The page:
Whether you changed jobs as part of the great resignation and feel exhausted or were too exhausted to make a change, odds are you’re feeling some amount of quiet quitting. You’re still showing up. You’re cashing the paycheck. But you’re not who you used to be. You can feel it. I bet others feel it, too. You’re partially disengaged and somewhat disinterested. You feel apathetic. Your favorite word these days is “whatever.” 

You don’t need me to tell you this version of work isn’t sustainable. You don’t want to spend the next decade of your work life just getting by. And you don’t want those around you doing so, either. If you’re a leader, you want your team to be dynamic, not sickly. You want the people on your team to experience a job worth experiencing.


That’s often the question, right? How can we battle quiet quitting in our life and the lives around us?

I’m not a counselor, although I’ve spent much time sitting with one. I have led teams and organizations for a long time, though. I haven’t cornered the market on solutions, but I do have some ideas to battle quiet quitting:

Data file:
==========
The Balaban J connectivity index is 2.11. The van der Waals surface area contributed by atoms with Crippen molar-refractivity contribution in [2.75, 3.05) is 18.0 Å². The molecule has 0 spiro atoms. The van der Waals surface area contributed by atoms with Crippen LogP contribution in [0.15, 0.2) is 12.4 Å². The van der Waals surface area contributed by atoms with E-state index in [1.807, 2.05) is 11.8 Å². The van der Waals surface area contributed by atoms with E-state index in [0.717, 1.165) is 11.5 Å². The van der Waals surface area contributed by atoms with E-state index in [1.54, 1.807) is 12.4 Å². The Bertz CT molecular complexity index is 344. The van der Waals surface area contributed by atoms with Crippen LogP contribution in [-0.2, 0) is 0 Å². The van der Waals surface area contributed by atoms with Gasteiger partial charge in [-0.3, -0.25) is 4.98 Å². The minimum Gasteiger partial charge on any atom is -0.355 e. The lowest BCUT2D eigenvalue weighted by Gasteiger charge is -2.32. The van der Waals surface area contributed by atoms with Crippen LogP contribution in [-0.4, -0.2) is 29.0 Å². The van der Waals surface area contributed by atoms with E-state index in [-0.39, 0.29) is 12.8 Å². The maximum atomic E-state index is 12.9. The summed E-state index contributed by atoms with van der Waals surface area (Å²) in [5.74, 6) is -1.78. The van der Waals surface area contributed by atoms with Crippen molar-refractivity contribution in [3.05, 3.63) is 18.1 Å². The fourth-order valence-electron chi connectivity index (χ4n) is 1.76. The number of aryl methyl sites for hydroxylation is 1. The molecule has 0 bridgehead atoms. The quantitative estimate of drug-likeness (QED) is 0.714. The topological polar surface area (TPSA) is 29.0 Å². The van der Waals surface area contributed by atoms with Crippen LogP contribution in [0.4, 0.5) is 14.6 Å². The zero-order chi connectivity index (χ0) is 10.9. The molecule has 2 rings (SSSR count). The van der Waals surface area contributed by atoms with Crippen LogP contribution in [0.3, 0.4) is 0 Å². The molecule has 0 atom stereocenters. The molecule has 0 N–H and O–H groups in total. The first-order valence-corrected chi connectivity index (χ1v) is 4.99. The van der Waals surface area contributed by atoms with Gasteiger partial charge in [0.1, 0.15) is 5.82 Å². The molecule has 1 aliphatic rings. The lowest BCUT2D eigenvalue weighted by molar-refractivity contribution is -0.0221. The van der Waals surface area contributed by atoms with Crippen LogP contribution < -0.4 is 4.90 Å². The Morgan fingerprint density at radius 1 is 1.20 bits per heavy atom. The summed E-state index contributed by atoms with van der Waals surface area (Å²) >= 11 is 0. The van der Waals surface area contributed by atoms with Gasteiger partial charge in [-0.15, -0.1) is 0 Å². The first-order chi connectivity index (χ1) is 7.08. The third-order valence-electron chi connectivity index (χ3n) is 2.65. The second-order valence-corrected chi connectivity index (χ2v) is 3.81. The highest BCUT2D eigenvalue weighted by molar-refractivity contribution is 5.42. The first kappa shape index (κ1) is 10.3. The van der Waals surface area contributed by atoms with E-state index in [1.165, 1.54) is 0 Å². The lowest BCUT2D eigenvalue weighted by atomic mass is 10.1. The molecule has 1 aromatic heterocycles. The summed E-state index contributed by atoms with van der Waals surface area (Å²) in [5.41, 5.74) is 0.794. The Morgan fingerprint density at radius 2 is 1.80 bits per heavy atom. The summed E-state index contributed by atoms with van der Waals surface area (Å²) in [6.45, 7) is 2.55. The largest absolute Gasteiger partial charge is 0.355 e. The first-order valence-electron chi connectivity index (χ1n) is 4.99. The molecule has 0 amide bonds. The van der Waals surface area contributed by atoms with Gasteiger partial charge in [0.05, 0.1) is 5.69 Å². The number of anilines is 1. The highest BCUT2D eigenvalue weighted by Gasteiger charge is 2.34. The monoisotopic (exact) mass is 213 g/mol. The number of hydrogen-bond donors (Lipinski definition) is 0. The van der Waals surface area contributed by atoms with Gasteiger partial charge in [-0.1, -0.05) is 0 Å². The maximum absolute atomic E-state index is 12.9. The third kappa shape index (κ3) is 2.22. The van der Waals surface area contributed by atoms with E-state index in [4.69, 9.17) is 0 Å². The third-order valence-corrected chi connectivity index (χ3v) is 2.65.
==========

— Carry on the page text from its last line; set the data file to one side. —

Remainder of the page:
1. Reconnect roles and responsibilities to the mission and purpose.

People would rather experience purpose than a paycheck. If given a choice, we’d all rather not just clock in and out. We want to do something that matters. We want our labor to matter. Regardless of what you do, if you can’t identify how or why it matters for others, you’ll be tempted to quietly quit.

Spend a few minutes this week finding purpose beyond your paycheck. If you think there isn’t any purpose, you’re not looking hard enough. There is always a purpose. Perhaps what you do helps others. Or maybe it helps your family. It may support your desire to travel. I don’t know. What I do know is that your job has a purpose. If you rediscover it, you may find a path out from your quiet quitting.

2. Get your boots back on the ground.

When I’ve felt this in my leadership tenure, it was often because my job took me too far away from the customer or congregation. As a leader of an organization, it’s all too easy to only hear about customers without ever really seeing them.

Getting back to the roots of your business or church is always helpful. As a lead pastor, I led a small group of other adults for this exact reason. I didn’t want to become too removed from direct life change. Your application will look different, but the concept fits. Find a way back to the basics of the business. Try to spend a little time with your boots back on the ground each week.